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Monroe County health officials are exploring whether to begin operating a needle exchange program. The news follows the implementation of needle exchange programs in Scott and Madison counties earlier this year. Indiana State Department of Health data shows the number of reported Hepatitis C cases in Monroe County increased by 55% from 2009 to 2014. Health officials are also concerned by an increase in heroin overdoses. Indiana began allowing needle exchanges for the first time this year in response to the HIV outbreak in Scott County. Monroe County Health Department Administrator Penny Caudill explains what  Monroe County must do before they can implement a needle exchange program.

“What happened with, of course, Southern Indiana, there was Governor’s Quarter, and then there was state legislation that was changed that allows local health departments to request a syringe access or needle exchange program. And the law outlines what has to happen. So you’ve got to show that you have- they refer to it as an epidemic- but you have to have an increase, a significant rise in cases that are related to injection drug use. And then, that declaration has to be made by your health officer, the county commissioners have to have a public hearing and vote to approve that and move it forward. Then, if that happens, it goes to the state health commissioner with additional information. So you’ve got to say, this is essentially how we think we could address this issue. And then the state health commissioner can approve it, they can deny it, or they can ask for additional information. And then, if they approve it, then it comes back to the county and they can move forward with initiating those plans and building that out more.”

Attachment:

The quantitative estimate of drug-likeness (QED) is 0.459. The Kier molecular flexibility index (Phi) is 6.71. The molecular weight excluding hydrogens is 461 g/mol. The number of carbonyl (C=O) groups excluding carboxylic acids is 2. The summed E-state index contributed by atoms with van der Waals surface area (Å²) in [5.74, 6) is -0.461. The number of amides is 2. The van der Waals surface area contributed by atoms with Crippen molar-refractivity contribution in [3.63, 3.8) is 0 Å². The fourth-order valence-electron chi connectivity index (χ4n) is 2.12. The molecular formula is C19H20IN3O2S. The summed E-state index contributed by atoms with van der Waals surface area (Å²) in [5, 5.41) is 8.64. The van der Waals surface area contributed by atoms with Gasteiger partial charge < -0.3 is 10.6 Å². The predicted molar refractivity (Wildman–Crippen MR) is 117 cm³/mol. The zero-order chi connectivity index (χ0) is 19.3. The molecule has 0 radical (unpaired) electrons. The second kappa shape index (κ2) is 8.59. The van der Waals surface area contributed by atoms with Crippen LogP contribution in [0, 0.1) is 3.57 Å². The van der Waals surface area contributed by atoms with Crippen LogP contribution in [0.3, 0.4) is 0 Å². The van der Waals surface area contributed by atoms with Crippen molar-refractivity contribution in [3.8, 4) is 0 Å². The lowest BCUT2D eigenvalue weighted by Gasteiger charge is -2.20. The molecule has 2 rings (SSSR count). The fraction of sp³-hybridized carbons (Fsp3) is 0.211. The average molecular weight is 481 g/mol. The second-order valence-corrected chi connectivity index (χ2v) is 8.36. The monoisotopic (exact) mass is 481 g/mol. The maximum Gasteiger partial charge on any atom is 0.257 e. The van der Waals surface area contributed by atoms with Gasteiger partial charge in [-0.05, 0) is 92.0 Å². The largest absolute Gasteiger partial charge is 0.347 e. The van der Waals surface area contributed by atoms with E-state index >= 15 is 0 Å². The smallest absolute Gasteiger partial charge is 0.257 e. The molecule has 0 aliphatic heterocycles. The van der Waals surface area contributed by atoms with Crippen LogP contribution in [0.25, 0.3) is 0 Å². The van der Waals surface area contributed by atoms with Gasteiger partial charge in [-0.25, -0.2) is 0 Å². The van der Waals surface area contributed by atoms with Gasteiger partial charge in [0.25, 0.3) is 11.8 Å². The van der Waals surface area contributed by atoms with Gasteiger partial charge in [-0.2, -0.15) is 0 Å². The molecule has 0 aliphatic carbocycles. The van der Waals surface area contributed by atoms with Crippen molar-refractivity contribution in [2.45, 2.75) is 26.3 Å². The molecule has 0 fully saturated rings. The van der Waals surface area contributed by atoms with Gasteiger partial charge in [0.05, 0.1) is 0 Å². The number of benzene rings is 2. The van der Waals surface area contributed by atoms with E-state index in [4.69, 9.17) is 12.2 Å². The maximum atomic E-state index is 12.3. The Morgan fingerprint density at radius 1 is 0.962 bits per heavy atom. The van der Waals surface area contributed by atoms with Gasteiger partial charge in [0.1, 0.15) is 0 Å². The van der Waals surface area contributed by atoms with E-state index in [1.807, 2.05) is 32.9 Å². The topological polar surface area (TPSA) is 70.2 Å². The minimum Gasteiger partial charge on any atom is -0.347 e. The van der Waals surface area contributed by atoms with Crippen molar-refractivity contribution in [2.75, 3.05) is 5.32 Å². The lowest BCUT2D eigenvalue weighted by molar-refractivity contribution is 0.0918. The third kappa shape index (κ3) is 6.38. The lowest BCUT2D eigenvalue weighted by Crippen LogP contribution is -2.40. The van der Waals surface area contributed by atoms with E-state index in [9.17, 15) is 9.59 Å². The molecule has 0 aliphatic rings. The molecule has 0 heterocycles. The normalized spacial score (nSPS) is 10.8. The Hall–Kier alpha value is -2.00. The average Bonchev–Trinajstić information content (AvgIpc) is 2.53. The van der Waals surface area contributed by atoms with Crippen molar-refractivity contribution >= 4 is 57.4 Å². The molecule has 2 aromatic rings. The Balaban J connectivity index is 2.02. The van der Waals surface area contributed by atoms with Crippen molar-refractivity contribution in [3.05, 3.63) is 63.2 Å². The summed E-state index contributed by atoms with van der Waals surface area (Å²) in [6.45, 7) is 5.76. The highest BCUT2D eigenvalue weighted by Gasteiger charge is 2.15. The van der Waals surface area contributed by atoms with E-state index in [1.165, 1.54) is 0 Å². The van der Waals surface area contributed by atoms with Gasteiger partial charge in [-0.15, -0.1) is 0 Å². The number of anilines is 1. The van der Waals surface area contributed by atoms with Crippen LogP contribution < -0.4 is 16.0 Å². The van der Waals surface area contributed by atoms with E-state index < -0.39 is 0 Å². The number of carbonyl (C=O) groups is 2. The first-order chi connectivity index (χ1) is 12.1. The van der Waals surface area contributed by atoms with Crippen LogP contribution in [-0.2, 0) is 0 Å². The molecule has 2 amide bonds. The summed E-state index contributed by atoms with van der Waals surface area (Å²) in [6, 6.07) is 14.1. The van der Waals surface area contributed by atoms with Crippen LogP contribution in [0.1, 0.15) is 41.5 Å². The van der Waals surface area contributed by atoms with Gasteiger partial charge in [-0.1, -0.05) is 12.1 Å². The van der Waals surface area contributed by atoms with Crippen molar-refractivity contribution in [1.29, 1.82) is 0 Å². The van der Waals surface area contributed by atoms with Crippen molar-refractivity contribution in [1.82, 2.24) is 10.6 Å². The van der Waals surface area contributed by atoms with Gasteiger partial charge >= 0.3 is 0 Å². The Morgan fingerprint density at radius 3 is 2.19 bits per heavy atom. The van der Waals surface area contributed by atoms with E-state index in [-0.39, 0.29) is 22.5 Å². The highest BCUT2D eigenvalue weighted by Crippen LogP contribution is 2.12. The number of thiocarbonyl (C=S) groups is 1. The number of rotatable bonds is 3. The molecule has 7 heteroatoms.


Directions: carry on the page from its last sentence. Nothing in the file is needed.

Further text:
Studies have shown needle exchange programs help reduce the spread of HIV and Hepatitis C. If Monroe County’s program is approved, there will still be obstacles. Current laws bar the use of  state or federal money to fund needle exchange programs.

“You know, in terms of thinking about what other counties are doing and what kind of best practices are out there, certainly there may be foundation money, so private monies that might be available to help. There may be in-kind services that could be provided, but that is certainly a big piece of the puzzle that each county will have to figure out. Can we put some local dollars to this? And where might those come from? What about partnerships? So we all have to work together to come up with solutions and look at the possibilities.”